The loss of Rachel Held Evans was big. No, we don’t feel it in the same way her husband, children, family and close friends feel it, but we still feel it. I still don’t understand all the whys as to to why I feel the way I do, but I don’t apologize for feeling what I do. I hope in this time we can stick together as women and friends and allow for the big feelings, along with allowing the questions to come. Ask the questions. Say what you think. Say what you are feeling. You are not alone in any of it. We all hit times of questioning everything. As long as you don’t leave the basic tenants of you believe and the main things are still the main things, it’s going to be ok. Let the tears fall. Ask the stupid, hard questions. Grieve the loss of Rachel. The Lord will understand. He will bring us to the place we need to be. He will see us through. The Lord will eventually give us the answers to the questions we desperately need to ask.

 

 

 

 

 

 

 

 

 

 

 

 

 

 

 

 

 

 

 

 

 

 

 

 

 

 

 

 

 

 

 

 

 

 

 

 

 

 

 

 

Princess is Not a Dirty Word

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Before I get into the post, please know this is coming from a self-proclaimed Tomboy. I am happier camping, hiking and swimming out at the lake than I am at a spa or the mall. I am a blue jeans, t-shirt, tennis shoes/ flip flops kind of girl. The only truly girly things about me are my love of dance and my slight obsession with all things Vera Bradley.

As I have read through social media here in the past couple of weeks, I have noticed a trend that’s a little disturbing to me. Many of the posts start with “Please don’t call my daughter a princess” or “Please don’t call my daughter beautiful or cute.” There was one article posted about why a mother didn’t want her daughter to be referred to as “Daddy’s Little Princess.” I don’t get it. Mama bear has come out. When did being a girly girl become something so un PC and something we deemed as bad or detrimental to our little girls?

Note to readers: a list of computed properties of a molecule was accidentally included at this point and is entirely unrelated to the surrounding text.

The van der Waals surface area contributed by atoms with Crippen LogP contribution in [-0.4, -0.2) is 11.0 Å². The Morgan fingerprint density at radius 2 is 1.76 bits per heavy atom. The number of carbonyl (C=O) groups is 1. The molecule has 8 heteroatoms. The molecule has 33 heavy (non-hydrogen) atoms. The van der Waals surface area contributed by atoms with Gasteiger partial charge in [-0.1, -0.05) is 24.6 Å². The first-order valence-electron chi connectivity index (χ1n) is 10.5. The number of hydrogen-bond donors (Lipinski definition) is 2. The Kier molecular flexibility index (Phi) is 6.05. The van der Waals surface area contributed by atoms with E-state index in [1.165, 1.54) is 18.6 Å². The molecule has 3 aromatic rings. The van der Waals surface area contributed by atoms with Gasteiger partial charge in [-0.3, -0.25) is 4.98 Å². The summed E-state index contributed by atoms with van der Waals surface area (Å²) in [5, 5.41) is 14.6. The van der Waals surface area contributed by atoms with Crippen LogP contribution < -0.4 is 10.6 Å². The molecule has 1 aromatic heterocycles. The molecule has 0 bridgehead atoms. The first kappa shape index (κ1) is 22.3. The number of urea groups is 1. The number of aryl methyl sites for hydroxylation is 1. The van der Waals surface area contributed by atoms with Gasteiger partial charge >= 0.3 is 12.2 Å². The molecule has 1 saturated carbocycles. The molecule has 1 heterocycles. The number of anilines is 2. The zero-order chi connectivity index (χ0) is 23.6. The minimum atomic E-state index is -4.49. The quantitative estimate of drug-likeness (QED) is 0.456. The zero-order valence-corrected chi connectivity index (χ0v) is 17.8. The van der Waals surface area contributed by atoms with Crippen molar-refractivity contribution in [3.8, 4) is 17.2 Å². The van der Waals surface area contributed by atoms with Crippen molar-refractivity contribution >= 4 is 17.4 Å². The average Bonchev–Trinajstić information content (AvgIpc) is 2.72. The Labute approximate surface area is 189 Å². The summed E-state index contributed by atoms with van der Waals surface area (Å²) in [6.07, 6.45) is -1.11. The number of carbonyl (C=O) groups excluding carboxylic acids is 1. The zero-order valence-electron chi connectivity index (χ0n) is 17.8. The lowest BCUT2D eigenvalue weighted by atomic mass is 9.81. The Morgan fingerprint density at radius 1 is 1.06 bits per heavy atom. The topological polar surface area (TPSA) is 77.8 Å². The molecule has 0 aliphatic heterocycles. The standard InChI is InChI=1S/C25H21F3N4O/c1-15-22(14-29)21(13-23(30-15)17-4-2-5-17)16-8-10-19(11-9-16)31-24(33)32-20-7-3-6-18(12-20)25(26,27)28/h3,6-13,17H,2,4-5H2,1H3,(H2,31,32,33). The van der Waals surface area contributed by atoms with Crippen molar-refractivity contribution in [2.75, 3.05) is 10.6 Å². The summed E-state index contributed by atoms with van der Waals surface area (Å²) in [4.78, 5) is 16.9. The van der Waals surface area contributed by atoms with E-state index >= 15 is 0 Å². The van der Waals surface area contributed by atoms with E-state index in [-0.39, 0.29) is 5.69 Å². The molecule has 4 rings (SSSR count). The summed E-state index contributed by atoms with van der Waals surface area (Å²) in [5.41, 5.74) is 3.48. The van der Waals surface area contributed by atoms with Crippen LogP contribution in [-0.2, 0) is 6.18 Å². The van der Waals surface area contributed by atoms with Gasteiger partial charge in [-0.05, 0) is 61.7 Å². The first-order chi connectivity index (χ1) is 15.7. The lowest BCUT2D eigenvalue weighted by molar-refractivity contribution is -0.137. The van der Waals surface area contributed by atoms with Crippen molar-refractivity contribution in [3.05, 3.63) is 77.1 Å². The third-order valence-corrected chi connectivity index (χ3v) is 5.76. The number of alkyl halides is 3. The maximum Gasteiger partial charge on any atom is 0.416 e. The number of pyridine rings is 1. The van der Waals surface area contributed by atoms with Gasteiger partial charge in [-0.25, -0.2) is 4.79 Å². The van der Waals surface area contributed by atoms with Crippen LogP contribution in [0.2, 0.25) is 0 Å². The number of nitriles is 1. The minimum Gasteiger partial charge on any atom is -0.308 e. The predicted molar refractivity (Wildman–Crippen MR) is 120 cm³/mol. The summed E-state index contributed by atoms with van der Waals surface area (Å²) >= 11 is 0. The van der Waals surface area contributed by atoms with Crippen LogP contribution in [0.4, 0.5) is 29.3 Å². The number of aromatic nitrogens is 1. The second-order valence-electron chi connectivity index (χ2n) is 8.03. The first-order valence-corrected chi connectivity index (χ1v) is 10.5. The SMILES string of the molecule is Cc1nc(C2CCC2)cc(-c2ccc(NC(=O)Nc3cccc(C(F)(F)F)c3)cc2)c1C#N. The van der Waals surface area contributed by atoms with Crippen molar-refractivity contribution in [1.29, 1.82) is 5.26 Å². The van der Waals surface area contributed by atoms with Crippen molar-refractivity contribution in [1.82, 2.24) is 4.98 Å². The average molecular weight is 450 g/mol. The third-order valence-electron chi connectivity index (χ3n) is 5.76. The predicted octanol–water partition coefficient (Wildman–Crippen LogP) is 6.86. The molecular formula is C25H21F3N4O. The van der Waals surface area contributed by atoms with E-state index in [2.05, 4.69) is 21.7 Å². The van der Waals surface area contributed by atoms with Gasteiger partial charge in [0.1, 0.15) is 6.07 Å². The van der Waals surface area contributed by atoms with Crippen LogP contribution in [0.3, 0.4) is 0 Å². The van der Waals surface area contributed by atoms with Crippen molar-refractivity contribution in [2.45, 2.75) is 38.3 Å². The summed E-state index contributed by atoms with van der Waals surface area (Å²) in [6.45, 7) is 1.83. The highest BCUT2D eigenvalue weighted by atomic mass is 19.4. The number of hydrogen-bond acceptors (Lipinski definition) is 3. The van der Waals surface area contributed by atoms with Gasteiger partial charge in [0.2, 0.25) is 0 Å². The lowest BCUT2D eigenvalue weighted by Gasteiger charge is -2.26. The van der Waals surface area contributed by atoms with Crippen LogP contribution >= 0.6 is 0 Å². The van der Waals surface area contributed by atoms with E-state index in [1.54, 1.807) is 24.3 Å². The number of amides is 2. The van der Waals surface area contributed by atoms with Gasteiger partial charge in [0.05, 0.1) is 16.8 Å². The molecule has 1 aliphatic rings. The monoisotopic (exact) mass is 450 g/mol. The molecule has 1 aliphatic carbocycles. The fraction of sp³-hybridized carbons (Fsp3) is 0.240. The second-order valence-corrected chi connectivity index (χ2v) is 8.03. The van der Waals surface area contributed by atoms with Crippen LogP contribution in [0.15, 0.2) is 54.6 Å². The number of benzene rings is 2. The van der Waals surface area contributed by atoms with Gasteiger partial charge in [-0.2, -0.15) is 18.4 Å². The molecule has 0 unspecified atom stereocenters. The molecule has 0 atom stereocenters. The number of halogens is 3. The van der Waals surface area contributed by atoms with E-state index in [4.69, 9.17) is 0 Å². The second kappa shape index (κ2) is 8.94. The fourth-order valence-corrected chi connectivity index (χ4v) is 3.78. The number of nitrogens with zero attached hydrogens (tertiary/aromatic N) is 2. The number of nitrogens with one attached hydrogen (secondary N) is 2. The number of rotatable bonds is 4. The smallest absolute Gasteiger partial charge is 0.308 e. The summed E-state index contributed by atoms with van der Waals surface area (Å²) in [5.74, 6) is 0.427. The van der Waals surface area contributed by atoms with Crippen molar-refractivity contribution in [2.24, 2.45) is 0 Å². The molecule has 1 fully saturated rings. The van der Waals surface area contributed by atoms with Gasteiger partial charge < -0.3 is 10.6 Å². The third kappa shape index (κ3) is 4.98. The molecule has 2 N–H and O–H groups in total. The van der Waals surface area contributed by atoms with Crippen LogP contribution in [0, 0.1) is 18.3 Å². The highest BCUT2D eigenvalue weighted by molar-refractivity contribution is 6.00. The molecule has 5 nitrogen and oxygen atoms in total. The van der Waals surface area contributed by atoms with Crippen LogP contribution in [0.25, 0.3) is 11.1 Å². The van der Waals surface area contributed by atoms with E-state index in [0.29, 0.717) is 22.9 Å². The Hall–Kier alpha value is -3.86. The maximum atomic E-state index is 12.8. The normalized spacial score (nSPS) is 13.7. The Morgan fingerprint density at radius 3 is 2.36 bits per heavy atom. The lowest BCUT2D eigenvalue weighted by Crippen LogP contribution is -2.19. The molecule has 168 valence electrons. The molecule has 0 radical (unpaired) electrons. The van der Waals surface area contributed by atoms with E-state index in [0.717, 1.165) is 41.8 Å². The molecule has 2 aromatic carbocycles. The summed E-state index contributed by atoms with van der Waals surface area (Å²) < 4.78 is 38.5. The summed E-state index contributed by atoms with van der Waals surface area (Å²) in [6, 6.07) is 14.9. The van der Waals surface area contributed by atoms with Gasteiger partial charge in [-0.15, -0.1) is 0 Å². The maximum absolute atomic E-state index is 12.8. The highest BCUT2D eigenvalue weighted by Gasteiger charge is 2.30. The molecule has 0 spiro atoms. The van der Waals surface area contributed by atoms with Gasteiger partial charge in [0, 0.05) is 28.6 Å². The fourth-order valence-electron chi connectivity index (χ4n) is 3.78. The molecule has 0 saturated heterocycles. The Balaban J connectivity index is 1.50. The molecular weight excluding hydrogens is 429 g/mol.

I am the proud mother of a little girl who is 100% girly. She loves all things pink, shiny and sparkly. More than that, she is 100% Daddy’s Little Princess. You know what? I LOVE IT!!! Growing up I was not close to my father. I was never Daddy’s Little Princess or a daddy’s girl. I was often referred to as “The Major’s Daughter.” My siblings and I were more of Daddy’s Little Soldiers than anything else. This isn’t to say he didn’t love us in his own way, but he was never overly affectionate toward us. I LOVE that my husband and my daughter have that special relationship. My heart melts when I watch the two of them together. I pray it continues throughout their lives.

I don’t see this as a negative where my daughter is concerned. Her room is painted pink. Her bedspread is white with Eiffel Towers, pink hearts and little puppies all over it. She has posters and pictures of Paris all over her walls. If you open her closet and dresser, you will find the whole spectrum of pinks. You will find sequins, ruffles, glitter and all sorts of sparkles on her clothes. Her shoes have a pinkish rainbow on them. She has a bow board overflowing with bows. In the the bathroom, you will find a collection of colorful barrettes, hair ties and headbands. Her backpack is pink, with unicorns and rainbows. She is not a fan of sweat, but will slightly tolerate it in gymnastics.